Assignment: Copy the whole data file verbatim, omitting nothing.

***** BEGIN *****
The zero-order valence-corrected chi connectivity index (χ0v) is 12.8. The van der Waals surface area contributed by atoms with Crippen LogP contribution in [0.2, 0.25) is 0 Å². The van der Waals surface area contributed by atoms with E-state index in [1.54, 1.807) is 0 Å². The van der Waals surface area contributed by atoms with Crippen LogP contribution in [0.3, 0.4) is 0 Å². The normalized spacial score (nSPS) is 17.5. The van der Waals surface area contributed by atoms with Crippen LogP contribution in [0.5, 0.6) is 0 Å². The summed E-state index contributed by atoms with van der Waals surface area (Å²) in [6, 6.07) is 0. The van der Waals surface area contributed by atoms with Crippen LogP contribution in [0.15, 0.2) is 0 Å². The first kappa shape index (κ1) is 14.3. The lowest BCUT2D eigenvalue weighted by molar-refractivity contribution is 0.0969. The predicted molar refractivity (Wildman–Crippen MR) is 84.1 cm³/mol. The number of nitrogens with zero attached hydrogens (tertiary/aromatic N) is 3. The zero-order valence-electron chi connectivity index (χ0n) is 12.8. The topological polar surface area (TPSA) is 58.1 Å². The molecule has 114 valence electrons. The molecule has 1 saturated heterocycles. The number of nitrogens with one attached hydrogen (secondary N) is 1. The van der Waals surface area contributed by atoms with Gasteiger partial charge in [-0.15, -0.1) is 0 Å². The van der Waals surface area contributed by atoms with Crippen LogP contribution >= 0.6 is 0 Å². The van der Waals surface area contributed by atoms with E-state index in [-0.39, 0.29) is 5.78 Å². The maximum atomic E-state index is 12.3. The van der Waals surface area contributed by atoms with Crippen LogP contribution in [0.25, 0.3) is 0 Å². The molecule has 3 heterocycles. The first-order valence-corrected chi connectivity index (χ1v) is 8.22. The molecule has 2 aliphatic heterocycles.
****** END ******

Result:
The zero-order valence-corrected chi connectivity index (χ0v) is 12.8. The van der Waals surface area contributed by atoms with Crippen LogP contribution in [0.2, 0.25) is 0 Å². The van der Waals surface area contributed by atoms with E-state index in [1.54, 1.807) is 0 Å². The van der Waals surface area contributed by atoms with Crippen LogP contribution in [0.3, 0.4) is 0 Å². The normalized spacial score (nSPS) is 17.5. The van der Waals surface area contributed by atoms with Crippen LogP contribution in [0.5, 0.6) is 0 Å². The summed E-state index contributed by atoms with van der Waals surface area (Å²) in [6, 6.07) is 0. The van der Waals surface area contributed by atoms with Crippen LogP contribution in [0.15, 0.2) is 0 Å². The first kappa shape index (κ1) is 14.3. The lowest BCUT2D eigenvalue weighted by molar-refractivity contribution is 0.0969. The predicted molar refractivity (Wildman–Crippen MR) is 84.1 cm³/mol. The number of nitrogens with zero attached hydrogens (tertiary/aromatic N) is 3. The zero-order valence-electron chi connectivity index (χ0n) is 12.8. The topological polar surface area (TPSA) is 58.1 Å². The molecule has 114 valence electrons. The molecule has 1 saturated heterocycles. The number of nitrogens with one attached hydrogen (secondary N) is 1. The van der Waals surface area contributed by atoms with Gasteiger partial charge in [-0.15, -0.1) is 0 Å². The van der Waals surface area contributed by atoms with Crippen LogP contribution >= 0.6 is 0 Å². The van der Waals surface area contributed by atoms with E-state index in [-0.39, 0.29) is 5.78 Å². The maximum atomic E-state index is 12.3. The van der Waals surface area contributed by atoms with Crippen LogP contribution in [0.25, 0.3) is 0 Å². The molecule has 3 heterocycles. The first-order valence-corrected chi connectivity index (χ1v) is 8.22. The molecule has 2 aliphatic heterocycles.